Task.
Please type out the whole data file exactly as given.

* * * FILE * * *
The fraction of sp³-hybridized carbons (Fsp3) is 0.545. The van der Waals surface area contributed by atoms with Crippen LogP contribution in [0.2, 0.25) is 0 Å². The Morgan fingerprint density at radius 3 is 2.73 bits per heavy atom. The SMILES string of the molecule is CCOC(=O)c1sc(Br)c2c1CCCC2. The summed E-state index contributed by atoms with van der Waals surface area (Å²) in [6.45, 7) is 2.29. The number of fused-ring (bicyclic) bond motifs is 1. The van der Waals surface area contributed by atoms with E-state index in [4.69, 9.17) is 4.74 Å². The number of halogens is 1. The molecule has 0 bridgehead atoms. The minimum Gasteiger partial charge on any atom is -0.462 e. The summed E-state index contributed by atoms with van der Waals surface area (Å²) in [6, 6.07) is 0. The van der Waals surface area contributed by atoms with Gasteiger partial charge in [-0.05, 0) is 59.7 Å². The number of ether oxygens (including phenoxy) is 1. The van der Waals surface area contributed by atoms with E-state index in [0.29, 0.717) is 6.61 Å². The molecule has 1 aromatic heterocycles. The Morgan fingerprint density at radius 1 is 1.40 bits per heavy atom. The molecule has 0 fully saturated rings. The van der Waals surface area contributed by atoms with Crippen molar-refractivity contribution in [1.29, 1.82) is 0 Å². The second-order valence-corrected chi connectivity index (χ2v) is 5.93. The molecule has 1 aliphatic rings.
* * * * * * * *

The fraction of sp³-hybridized carbons (Fsp3) is 0.545. The van der Waals surface area contributed by atoms with Crippen LogP contribution in [0.2, 0.25) is 0 Å². The Morgan fingerprint density at radius 3 is 2.73 bits per heavy atom. The SMILES string of the molecule is CCOC(=O)c1sc(Br)c2c1CCCC2. The summed E-state index contributed by atoms with van der Waals surface area (Å²) in [6.45, 7) is 2.29. The number of fused-ring (bicyclic) bond motifs is 1. The van der Waals surface area contributed by atoms with E-state index in [4.69, 9.17) is 4.74 Å². The number of halogens is 1. The molecule has 0 bridgehead atoms. The minimum Gasteiger partial charge on any atom is -0.462 e. The summed E-state index contributed by atoms with van der Waals surface area (Å²) in [6, 6.07) is 0. The van der Waals surface area contributed by atoms with Gasteiger partial charge in [-0.05, 0) is 59.7 Å². The number of ether oxygens (including phenoxy) is 1. The van der Waals surface area contributed by atoms with E-state index in [0.29, 0.717) is 6.61 Å². The molecule has 1 aromatic heterocycles. The Morgan fingerprint density at radius 1 is 1.40 bits per heavy atom. The molecule has 0 fully saturated rings. The van der Waals surface area contributed by atoms with Crippen molar-refractivity contribution in [1.29, 1.82) is 0 Å². The second-order valence-corrected chi connectivity index (χ2v) is 5.93. The molecule has 1 aliphatic rings.